Niner RLT 9 - first look

New gravel race bike from the 29er-focused company

Niner’s product releases are nothing if not predictable, predictable in the sense that riders know it will be a mountain bike and that it will have 29in wheels. Until now, that is. This 29er-centric brand is venturing into new territory with the introduction of the RLT 9, a disc-equipped gravel race bike that’s longer, lower and slacker than typical cyclocross bikes.

Niner’s RLT 9 will be available in early 2014. The RLT 9 frame with matching carbon fork will retail for $1,049. Complete builds will range in price from $1,999 to $2,999.

Click through the gallery at right for detailed images of Niner’s new gravel grinder.

Niner is the latest in a small but growing number of companies to recognize a distinction between pure-bred cyclocross race bikes and something better suited to the emerging North American gravel race scene.

The RLT 9 is designed for gravel racing

“Gravel grinders are not ‘cross bikes and vice versa,” said Niner product manager Barrett James. “The geometry of the RLT 9 was not designed with cyclocross in mind, but that’s not to say you can’t take that to your local ‘cross race and have a good time.”

The rlt is slightly lower, longer and slacker than many cyclocross bikes on the market:

The RLT 9’s low bottom bracket is in line with many other North American cyclocross bikes, but the longer chainstays and slack head angles make for a longer wheelbase and handling that favors stability over agility.

RLT stands for Road Less Traveled and, as one might expect, it’s designed with versatility in mind. The RLT 9 can accommodate tires up to 700x45 and has fender mounts on the fork and rear dropouts.

Other frame features include internal cable routing for the front and rear derailleur cables through ports on either side of the downtube, while the rear brake line runs along the bottom of the downtube. The RLT 9 also has a port on the seat tube for a Di2 battery, should owners want to ditch cables for wires.

The rlt uses a press fit 30 bottom bracket. niner has an eccentric version that will allow riders to run the bike as a singlespeed: the rlt uses a press fit 30 bottom bracket. niner has an eccentric version that will allow riders to run the bike as a singlespeed

The RLT 9  frame uses a Press Fit 30 bottom bracket. Niner developed an eccentric version for singlespeed use as well

Niner has a great deal of expertise in designing carbon forks. The RLT’s full carbon fork shares many aesthetic and structural similarities to the company’s rigid mountain bike forks. The same 45mm offset fork is used on all six frame sizes. 

Niner's rlt has a slacker head tube angle than many cyclocross bikes on the market - as slack as 70 degrees on the smaller frame sizes: niner's rlt has a slacker head tube angle than many cyclocross bikes on the market - as slack as 70 degrees on the smaller frame sizes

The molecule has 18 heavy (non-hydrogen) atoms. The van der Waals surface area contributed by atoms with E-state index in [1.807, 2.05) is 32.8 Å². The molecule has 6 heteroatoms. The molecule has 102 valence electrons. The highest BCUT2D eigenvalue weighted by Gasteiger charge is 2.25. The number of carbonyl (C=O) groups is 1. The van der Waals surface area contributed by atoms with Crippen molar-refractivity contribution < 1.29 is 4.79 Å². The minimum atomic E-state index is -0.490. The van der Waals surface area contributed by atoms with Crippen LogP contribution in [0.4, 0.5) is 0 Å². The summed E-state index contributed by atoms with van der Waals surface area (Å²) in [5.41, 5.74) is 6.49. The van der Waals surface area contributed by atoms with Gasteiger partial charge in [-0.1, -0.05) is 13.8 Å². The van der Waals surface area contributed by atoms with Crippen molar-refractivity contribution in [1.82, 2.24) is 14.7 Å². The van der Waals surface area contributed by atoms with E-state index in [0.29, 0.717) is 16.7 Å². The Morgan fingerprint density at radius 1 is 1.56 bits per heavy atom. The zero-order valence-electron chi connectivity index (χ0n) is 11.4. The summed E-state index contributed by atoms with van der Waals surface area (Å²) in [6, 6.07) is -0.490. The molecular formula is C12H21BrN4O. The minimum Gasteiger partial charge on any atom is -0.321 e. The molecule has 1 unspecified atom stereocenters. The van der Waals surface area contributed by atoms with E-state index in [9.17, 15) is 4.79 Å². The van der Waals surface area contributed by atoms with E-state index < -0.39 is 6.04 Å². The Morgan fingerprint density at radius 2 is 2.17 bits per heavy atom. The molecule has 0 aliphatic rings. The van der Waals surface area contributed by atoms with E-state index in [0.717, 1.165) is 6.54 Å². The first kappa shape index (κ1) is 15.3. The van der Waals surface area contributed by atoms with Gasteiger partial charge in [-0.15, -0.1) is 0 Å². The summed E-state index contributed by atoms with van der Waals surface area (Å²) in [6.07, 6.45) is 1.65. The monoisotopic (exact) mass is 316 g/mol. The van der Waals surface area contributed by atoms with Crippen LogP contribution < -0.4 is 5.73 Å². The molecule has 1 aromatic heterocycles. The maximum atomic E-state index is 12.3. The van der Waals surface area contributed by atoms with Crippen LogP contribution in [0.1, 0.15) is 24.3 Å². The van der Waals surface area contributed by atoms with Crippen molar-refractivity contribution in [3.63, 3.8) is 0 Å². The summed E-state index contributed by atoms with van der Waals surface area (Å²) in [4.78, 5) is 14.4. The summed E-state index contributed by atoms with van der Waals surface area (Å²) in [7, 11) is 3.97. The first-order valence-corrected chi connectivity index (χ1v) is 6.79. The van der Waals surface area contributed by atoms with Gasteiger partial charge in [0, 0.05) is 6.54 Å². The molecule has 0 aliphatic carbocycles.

The RLT 9's fork has fender mounts and dropouts for a standard 9mm quick-release

One might expect a company firmly rooted in mountain bike technology to lead the charge for thru-axles on bikes with skinny tires. According to Niner’s marketing manager, Carla Huckee, the company chose to stick with front and rear quick-releases because it expects that many customers will build up RLT 9 framesets with existing mountain bike wheels.

Despite the fact that the RLT 9 is more road bike than mountain bike, both the frame and fork are tested to the more rigorous mountain bike CEN standard. Claimed weight for a 53cm RLT 9 frame is 1,395g.

Niner will offer the RLT 9 in two color options, two complete builds, and as a frame with matching fork.

What’s next?

Judging from the progression of Niner’s past projects, it’s safe to assume that there will be a carbon version of the RLT 9 down the road. The fact that RLT 9 is not intended specifically for cyclocross leaves the door open for the development of a ‘cross-specific Niner at some point.

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Josh Patterson

Tech Editor, US
Josh has been riding and racing mountain bikes since 1998. Being stubborn, endurance racing was a natural fit. Josh bankrolled his two-wheeled addiction by wrenching at various bike shops across the US for 10 years and even tried his hand at frame building. These days Josh spends most of his time riding the trails around his home in Fort Collins, Colorado.
  • Discipline: Mountain, cyclocross, road
  • Preferred Terrain: Anywhere with rock- and root-infested technical singletrack. He also enjoys unnecessarily long gravel races.
  • Current Bikes: Trek Remedy 29 9.9, Yeti ASRc, Specialized CruX, Spot singlespeed, Trek District 9
  • Dream Bike: Evil The Following, a custom Moots 27.5+ for bikepacking adventures
  • Beer of Choice: PBR
  • Location: Fort Collins, CO, USA

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